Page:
Sunday, July 07, 2019

Word of the week: supersede

I had to spend some time in word jail this week.





Turns out supercede is not the right spelling.
It's supersede.

So convinced was I that Otto, my Czech speller was off his rocker that I actually phoned a friend: Mary M. Webster.

Yup. Supersede!


Did you learn a new word this week?

31 comments:

Lora said...

Well, apparently I just learned how to spell supersede.

julie.weathers said...

Tatch: A spot or stain.

The blackguard has left a tatch upon my gentle reputation and there is nothing left for me to do but murder the wretch.

Casual-T said...

Patience, focus, determination. I have to relearn those on an almost daily basis... Oh, and the word "remember."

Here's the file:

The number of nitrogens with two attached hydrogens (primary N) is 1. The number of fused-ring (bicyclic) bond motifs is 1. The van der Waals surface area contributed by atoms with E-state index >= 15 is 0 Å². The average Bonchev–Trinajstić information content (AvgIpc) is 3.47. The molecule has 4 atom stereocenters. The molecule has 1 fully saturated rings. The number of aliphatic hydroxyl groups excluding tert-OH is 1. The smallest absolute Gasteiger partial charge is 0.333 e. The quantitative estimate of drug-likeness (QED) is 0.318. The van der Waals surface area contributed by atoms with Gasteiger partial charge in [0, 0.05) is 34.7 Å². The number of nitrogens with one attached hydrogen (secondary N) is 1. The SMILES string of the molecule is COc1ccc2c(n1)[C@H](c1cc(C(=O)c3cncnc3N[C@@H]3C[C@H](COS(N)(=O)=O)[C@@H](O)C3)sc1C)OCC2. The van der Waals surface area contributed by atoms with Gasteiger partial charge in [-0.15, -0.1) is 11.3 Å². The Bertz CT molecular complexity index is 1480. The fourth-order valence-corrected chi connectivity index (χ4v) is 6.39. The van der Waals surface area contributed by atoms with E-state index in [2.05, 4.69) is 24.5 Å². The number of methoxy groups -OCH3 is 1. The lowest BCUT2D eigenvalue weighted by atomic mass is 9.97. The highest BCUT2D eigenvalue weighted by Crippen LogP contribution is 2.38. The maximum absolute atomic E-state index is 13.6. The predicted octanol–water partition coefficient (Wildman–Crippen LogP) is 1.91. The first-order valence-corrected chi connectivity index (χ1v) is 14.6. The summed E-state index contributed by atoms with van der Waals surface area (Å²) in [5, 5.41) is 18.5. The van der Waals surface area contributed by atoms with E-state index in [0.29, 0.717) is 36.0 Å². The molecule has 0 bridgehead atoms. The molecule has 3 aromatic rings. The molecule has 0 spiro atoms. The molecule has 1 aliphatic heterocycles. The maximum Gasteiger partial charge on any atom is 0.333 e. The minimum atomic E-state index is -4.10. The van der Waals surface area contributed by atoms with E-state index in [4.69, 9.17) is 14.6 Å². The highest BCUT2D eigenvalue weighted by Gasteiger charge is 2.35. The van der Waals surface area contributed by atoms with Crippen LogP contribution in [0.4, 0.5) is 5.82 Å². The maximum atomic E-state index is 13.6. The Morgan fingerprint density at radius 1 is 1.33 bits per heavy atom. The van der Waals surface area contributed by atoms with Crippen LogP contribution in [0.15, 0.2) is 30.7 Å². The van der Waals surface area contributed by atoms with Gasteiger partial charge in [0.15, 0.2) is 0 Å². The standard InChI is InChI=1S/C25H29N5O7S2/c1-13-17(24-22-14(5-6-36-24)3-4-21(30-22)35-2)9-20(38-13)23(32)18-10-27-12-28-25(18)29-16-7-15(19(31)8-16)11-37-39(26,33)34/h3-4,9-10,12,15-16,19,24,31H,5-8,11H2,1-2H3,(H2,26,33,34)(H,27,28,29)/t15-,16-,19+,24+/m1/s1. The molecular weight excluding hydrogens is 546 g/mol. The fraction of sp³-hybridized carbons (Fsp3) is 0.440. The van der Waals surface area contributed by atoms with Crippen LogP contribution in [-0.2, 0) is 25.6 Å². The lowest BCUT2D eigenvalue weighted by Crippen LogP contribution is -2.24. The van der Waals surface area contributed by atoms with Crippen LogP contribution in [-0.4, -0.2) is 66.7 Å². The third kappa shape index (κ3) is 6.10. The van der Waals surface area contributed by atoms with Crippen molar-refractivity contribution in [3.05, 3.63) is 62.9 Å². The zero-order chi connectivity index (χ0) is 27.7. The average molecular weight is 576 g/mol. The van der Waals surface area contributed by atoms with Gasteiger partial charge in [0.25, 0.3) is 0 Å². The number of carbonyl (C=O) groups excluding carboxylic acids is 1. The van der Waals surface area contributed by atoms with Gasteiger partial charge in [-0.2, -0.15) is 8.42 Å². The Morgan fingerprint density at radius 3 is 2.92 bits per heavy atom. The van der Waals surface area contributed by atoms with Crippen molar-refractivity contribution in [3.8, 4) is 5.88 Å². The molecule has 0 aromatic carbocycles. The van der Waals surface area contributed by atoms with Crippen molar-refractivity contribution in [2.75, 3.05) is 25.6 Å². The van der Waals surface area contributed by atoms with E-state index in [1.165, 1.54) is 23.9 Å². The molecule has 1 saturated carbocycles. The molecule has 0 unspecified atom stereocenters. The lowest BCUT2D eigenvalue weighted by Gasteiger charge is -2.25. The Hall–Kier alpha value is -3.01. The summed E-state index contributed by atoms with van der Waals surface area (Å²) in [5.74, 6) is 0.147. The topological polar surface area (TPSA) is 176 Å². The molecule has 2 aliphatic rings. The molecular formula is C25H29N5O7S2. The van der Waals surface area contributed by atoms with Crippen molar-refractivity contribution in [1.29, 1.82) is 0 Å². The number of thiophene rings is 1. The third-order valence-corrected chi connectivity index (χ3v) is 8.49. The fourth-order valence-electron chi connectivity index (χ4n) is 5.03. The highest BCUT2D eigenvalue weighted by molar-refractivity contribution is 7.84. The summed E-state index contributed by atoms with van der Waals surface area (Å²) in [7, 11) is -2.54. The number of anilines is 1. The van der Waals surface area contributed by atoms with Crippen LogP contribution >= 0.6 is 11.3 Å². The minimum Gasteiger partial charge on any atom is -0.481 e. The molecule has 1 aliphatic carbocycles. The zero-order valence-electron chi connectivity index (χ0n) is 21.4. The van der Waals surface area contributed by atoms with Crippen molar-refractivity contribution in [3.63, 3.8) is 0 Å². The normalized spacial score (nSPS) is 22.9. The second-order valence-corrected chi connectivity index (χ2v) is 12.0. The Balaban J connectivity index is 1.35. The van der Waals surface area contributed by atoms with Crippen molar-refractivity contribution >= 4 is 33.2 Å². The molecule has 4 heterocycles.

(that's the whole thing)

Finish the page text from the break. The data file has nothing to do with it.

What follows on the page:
Jennifer R. Donohue said...

I too just learned how to spell supersede.

Also, maybe not a new word entirely but. In Frisco, North Carolina (at least I think it's in Frisco. It's south of Buxton) there's a big yellow-painted building with a red roof that's a touristy store that sells fudge and pirate crap and seashells and stuff, called the Scotch Bonnet. We've been taking this vacation since 1989 and I always thought a Scotch Bonnet was only the hot pepper that goes into like, jerk seasoning. Well, this year, I finally for the first time went into that store, and among the seashells? The Scotch Bonnet, which is North Carolina's state shell. Whoops.

(I did not buy any of their fudge, it's $14.99/lb. My aunt got some other fudge on Ocracoke from a little storefront that you don't even walk into, it's just a window next to a kite shop)

Kate Higgins said...
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Kate Higgins said...
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Kate Higgins said...